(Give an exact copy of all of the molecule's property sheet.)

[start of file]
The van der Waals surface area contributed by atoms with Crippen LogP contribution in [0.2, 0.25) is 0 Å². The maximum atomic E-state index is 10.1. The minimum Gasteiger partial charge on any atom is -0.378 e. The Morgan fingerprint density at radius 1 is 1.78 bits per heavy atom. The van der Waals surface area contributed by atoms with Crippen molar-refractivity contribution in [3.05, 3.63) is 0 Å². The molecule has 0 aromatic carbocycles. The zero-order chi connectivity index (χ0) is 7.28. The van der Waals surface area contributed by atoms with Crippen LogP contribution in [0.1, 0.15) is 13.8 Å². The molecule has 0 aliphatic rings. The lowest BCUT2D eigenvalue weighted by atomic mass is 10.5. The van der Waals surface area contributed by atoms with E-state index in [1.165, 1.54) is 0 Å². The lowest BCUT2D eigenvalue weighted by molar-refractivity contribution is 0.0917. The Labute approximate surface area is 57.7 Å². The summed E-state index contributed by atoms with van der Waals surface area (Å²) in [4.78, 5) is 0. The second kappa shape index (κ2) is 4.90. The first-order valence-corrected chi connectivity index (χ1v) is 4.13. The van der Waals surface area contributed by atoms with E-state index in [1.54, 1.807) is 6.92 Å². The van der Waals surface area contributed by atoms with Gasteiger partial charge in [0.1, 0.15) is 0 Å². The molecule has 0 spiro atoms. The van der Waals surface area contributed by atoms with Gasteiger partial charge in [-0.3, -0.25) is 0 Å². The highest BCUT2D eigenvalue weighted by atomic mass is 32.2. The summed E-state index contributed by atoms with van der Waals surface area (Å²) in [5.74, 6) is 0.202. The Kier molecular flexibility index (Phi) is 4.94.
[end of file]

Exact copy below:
The van der Waals surface area contributed by atoms with Crippen LogP contribution in [0.2, 0.25) is 0 Å². The maximum atomic E-state index is 10.1. The minimum Gasteiger partial charge on any atom is -0.378 e. The Morgan fingerprint density at radius 1 is 1.78 bits per heavy atom. The van der Waals surface area contributed by atoms with Crippen molar-refractivity contribution in [3.05, 3.63) is 0 Å². The molecule has 0 aromatic carbocycles. The zero-order chi connectivity index (χ0) is 7.28. The van der Waals surface area contributed by atoms with Crippen LogP contribution in [0.1, 0.15) is 13.8 Å². The molecule has 0 aliphatic rings. The lowest BCUT2D eigenvalue weighted by atomic mass is 10.5. The van der Waals surface area contributed by atoms with E-state index in [1.165, 1.54) is 0 Å². The lowest BCUT2D eigenvalue weighted by molar-refractivity contribution is 0.0917. The Labute approximate surface area is 57.7 Å². The summed E-state index contributed by atoms with van der Waals surface area (Å²) in [4.78, 5) is 0. The second kappa shape index (κ2) is 4.90. The first-order valence-corrected chi connectivity index (χ1v) is 4.13. The van der Waals surface area contributed by atoms with E-state index in [1.54, 1.807) is 6.92 Å². The van der Waals surface area contributed by atoms with Gasteiger partial charge in [0.1, 0.15) is 0 Å². The molecule has 0 spiro atoms. The van der Waals surface area contributed by atoms with Gasteiger partial charge in [-0.3, -0.25) is 0 Å². The highest BCUT2D eigenvalue weighted by atomic mass is 32.2. The summed E-state index contributed by atoms with van der Waals surface area (Å²) in [5.74, 6) is 0.202. The Kier molecular flexibility index (Phi) is 4.94.